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Mets vs Braves Recap: Another one-run bummer

Atlanta's flurry of two-out RBIs sunk the Mets, who fall just short yet again for the 20th time this season.

Jason Getz-USA TODAY Sports

If you missed tonight's game because you were still brooding about the US losing to Belgium or because you knocked off early this week for the 4th of July or because you just don't feel like watching the Mets (all legit excuses), then allow me to assure you that the Mets did not throw away the game like they did on Monday night. They chose instead to allow a mystifying series of run-scoring two-out hits, and to do absolutely nothing against some of the lesser lights of the Braves' bullpen.

The game begain inauspiciously, as the Mets' bats stayed quiet against Braves southpaw Mike Minor. After Curtis Granderson hit a leadoff single, Minor retired the following three batters, striking out two of them. He set down the Mets in order in the top of the second second while adding another K to his line.

Daisuke Matsuzaka retired the first five batters he faced before Chris Johnson zipped a two-out single past Lucas Duda in the bottom of the third. After Johnson stole second (thanks in part to a Travis d'Arnaud throw that was airmailed into the outfield), Dice-K nailed Tommy La Stella in the ankle to put two men on. Christian Bethancourt then lined Matsuzaka's next pitch into center field. Juan Lagares came up firing and it appeared there might be a play at the plate, but the pitcher cut off the throw and chose to catch a hobbled La Stella in a rundown. La Stella was tagged for the final out, but only after Johnson scored the game's first run.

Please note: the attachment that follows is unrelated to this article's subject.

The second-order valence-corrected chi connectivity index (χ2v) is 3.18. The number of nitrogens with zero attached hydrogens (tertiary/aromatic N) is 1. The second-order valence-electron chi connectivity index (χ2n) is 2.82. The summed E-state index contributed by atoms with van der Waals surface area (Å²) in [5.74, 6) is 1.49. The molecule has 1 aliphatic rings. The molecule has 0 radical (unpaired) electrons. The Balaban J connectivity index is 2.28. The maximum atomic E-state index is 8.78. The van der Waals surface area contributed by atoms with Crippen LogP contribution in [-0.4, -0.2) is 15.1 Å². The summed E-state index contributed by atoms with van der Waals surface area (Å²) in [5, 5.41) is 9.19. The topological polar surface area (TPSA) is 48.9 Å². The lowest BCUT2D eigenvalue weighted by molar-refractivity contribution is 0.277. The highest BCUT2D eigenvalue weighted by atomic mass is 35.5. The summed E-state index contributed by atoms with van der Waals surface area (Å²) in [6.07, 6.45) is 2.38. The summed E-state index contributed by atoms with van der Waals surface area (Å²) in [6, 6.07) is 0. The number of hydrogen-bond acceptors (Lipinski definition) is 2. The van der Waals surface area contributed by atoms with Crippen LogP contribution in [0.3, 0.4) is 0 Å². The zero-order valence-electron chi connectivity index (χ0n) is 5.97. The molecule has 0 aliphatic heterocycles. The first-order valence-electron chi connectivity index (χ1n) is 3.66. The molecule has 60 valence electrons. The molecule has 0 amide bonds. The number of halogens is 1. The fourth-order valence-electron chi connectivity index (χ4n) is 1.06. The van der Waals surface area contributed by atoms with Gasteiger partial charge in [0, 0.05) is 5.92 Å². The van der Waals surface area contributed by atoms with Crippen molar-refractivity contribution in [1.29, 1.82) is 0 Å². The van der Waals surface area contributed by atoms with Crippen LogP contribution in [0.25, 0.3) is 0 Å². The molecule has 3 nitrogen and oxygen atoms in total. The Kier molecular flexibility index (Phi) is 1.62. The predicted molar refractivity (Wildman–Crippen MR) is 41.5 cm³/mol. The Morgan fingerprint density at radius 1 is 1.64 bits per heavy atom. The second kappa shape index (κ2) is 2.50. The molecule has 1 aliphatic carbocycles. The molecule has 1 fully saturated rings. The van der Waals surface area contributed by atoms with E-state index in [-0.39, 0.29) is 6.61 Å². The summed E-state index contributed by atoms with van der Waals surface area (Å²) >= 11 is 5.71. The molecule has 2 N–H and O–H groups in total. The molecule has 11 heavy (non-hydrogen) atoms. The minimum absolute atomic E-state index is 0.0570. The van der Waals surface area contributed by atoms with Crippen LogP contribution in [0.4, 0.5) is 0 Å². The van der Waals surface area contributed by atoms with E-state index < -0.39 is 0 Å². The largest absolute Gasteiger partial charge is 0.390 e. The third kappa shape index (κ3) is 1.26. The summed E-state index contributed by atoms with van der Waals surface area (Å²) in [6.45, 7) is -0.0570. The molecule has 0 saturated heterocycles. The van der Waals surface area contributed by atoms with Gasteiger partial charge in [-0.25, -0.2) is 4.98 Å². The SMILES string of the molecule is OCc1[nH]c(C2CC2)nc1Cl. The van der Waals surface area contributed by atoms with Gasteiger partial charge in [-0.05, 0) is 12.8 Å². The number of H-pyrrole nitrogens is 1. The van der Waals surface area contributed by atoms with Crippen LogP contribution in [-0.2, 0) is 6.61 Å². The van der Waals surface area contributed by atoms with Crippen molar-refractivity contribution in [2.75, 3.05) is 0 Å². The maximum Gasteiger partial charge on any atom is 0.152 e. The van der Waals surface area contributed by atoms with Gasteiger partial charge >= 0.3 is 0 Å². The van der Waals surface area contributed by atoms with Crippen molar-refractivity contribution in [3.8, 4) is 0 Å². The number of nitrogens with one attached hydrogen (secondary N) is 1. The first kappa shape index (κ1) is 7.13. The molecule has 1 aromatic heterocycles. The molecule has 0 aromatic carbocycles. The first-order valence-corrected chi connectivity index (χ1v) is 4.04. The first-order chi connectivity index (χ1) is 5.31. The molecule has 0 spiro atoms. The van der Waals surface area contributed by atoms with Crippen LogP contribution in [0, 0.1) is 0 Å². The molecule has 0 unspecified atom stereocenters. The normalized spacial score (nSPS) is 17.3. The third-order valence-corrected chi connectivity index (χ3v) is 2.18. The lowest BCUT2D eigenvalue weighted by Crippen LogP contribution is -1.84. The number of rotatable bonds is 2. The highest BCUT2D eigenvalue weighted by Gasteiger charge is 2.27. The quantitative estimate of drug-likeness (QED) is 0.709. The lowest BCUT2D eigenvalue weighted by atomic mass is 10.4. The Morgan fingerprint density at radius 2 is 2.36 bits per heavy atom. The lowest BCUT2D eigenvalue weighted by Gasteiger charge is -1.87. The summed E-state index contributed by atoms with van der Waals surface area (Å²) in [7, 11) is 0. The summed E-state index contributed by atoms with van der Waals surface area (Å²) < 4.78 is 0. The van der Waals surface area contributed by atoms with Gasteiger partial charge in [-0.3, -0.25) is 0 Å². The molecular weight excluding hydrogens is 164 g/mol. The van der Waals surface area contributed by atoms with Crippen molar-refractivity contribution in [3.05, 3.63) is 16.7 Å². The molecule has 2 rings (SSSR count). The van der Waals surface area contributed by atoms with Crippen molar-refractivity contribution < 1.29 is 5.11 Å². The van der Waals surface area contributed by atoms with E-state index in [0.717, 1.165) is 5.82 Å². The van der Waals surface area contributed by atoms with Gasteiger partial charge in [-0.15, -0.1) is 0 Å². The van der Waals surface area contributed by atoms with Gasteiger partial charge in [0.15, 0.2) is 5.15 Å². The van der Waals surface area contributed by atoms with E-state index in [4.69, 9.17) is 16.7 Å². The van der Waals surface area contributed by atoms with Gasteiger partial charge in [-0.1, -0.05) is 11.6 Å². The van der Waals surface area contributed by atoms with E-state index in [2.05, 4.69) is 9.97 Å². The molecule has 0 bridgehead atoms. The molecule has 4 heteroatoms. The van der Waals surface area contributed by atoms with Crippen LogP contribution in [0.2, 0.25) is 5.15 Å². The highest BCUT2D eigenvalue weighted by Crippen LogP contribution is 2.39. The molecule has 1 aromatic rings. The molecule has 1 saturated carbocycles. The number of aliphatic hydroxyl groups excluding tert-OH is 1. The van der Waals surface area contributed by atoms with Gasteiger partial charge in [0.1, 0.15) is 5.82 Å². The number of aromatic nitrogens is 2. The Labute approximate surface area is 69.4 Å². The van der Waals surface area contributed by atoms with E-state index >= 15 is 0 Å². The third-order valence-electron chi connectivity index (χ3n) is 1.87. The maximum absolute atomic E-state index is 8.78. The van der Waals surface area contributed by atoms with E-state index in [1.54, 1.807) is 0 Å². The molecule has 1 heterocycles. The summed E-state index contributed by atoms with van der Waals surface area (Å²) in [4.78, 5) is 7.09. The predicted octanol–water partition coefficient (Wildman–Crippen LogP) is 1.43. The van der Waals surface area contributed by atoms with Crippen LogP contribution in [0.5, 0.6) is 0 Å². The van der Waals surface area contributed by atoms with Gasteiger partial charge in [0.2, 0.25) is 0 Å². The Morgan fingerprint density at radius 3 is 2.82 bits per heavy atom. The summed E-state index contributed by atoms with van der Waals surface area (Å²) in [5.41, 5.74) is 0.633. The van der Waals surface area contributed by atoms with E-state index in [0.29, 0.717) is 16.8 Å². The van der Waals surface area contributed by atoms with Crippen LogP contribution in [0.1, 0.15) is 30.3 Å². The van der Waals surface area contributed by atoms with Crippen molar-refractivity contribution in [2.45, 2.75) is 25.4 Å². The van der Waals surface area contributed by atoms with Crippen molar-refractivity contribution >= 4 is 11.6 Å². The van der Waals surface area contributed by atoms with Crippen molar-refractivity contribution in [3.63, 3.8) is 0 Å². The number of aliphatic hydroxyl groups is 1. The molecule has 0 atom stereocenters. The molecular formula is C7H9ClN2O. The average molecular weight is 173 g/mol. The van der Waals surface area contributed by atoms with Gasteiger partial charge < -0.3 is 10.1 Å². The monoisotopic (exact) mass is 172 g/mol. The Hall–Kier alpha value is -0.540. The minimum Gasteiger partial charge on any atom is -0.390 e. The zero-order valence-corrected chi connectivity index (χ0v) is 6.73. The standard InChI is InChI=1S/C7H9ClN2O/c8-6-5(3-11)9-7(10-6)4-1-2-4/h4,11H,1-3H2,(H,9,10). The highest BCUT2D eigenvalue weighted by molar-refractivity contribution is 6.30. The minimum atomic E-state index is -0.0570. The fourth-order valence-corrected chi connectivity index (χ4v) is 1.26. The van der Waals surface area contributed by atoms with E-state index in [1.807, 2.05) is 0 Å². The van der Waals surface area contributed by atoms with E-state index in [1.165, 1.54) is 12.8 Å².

Bethancourt's single was the very fist hit Dice-K gave up all season with two outs and a runner in scoring position. Unfortunately for the Mets, it woudn't be the last. Having broken the streak, Matsuzaka seemed determined to start another, less enviable one.

You could say this for the Mets tonight: They had counterpunches for the Braves' assaults. Not enough to matter, ultimately, but as someone once said, they battled. Lagares began the top of the third with a bunt toward the third base side of the infield that Minor fielded a bit too nonchalantly, allowing the runner to beat the throw to first. After a sac bunt from Dice-K, Granderson crushed a Minor slider over the fence in right-center for a two-run homer, the first longball Minor had given up to lefty this season. This, and Granderson's leadoff homer from last night, prove there's at least one Met who likes Turner Field.

Though Ruben Tejada and Eric Campbell singled after Gradnerson's shot, both were stranded, and in the bottom half of the inning Dice-K once again found two-out trouble. After he recorded the first two outs with little trouble, Andrelton Simmons smashed a line drive toward third that banked off of Campbell's glove for a single. That brought Freddie Freeman to the plate. Every Freeman at bat against the Mets is like The Monster At The End of This Book, with a chorus of Mets fans playing the part of Grover, begging the pitcher please, please, pleeeeease don't turn that page. In this case, Freeman belted a double off the wall in left-center to drive in Simmons and tie the game at 2. Also, did you know that you are very strong?